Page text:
Stories are Facts Wrapped inside Emotions

Posted on: September 7th, 2012 by admin 1 Comment
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Port Elizabeth, known around the world as the “Friendly City”, was the site of the annual congress of the Southern African Research & Innovation Management Association (SARIMA) this past week. Having just celebrated its ten-year anniversary, SARIMA brought together university managers, technology transfer officers, and representatives of national research agencies. Key sponsors of the event included the Industrial Development CorporationTechnology Innovation AgencyNational Research Foundation and National Intellectual Property Management Office.

One of the highlights was a keynote lecture delivered by Marina Joubert of Southern Science entitled “Quality science deserves quality communication”. Her basic thesis was that researchers have an obligation to make their science accessible to specific audiences, to enhance understanding and thereby elicit a desired response. “People connect more easily with the human and emotional side of science than with hard facts”, she said. “Liven up the story with metaphors and imagery”.

As an example of the power of good story telling, Joubert described the impact of a short article that recently appeared in The Argus, a local Cape Town newspaper. The story was about the work of Leon Dicks, a professor of microbiology at Stellenbosch University, who had developed a new wound dressing for treating young burn victims. A woman on her way to the UK picked up a free copy of the newspaper and read the story on the plane. As soon as she arrived in London she called Dicks and as a result he was offered a grant of $4 million to support his research programme.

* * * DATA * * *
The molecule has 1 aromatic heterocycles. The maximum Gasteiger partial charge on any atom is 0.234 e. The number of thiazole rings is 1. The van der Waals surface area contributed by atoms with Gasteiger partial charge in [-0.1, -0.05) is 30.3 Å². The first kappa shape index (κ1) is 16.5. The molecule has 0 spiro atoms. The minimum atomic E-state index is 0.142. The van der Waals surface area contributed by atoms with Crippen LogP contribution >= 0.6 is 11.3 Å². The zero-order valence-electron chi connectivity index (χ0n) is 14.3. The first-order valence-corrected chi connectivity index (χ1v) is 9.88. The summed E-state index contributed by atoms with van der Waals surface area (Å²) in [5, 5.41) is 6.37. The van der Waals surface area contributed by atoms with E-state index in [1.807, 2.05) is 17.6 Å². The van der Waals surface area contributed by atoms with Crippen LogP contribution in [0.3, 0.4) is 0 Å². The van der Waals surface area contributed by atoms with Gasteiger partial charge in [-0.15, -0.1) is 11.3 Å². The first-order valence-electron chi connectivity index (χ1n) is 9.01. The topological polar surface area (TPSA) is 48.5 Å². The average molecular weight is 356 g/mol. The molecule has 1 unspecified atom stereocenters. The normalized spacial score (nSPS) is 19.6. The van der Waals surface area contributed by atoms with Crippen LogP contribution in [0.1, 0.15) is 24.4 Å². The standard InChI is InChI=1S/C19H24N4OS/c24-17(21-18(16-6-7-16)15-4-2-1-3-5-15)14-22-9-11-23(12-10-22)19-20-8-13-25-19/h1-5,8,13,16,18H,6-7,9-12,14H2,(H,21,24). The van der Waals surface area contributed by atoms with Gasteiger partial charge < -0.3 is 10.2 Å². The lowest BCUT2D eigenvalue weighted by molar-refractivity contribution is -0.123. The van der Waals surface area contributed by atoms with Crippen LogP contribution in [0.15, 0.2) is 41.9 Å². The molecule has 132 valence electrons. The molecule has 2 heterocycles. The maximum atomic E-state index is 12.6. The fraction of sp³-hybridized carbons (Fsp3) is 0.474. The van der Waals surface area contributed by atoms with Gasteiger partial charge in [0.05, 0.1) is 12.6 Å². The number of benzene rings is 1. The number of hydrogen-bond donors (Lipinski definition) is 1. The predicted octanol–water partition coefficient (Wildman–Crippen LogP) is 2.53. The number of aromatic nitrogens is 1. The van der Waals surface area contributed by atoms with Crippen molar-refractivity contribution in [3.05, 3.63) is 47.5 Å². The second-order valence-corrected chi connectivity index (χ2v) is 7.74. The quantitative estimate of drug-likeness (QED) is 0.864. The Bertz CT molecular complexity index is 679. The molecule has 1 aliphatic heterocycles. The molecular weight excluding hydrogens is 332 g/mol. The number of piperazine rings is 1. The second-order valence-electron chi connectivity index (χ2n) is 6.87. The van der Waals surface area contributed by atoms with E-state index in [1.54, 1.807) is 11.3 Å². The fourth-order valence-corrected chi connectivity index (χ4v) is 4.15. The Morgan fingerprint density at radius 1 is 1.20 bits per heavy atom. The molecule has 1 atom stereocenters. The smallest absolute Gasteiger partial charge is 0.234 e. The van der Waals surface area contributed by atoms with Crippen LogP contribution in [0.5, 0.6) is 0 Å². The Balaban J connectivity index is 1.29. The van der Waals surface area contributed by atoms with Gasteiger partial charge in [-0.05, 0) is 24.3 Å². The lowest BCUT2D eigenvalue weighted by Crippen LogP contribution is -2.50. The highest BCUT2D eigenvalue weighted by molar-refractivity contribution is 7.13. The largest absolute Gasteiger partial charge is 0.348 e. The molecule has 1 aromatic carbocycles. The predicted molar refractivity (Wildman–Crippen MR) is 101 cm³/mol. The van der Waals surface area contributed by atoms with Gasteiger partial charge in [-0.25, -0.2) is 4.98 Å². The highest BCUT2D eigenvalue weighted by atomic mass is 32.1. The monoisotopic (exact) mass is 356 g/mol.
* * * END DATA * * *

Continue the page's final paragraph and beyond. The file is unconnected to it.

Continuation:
Another session at the SARIMA conference focused on the medical device industry in which CapeRay’s CEO, Kit Vaughan, delivered an invited lecture entitled “Commercialising medical devices: the challenge of certification”. He answered two basic questions: How long did it take? and, How much did it cost? Vaughan then explored various strategies to reduce both the time (two-and-a-half years) and the cost ($120,000). These strategies included: speaking to other medical device companies that have already been through the process; purchasing an off-the-shelf package from; using consultants judiciously; selecting a simple product for the first CE Mark; and ensuring every employee understands and is an integral part of the certification process.

Networking is undoubtedly one of the reasons for attending conferences, but a major benefit is the exposure to new ideas. Joubert invoked the philosophy of Randy Olson, author of Don’t be Such a Scientist, who defines stories as facts wrapped inside emotions.


One Response

  1. Eb Blignaut says:

    An excellent background read for all scientists is book of the year in the physics world “Quantum Man” by Lawrence M Krauss, pub Norton, the story of Richard Feynman, one of the greatest scientists in the post Einsteinian era to set the scene for today’s research.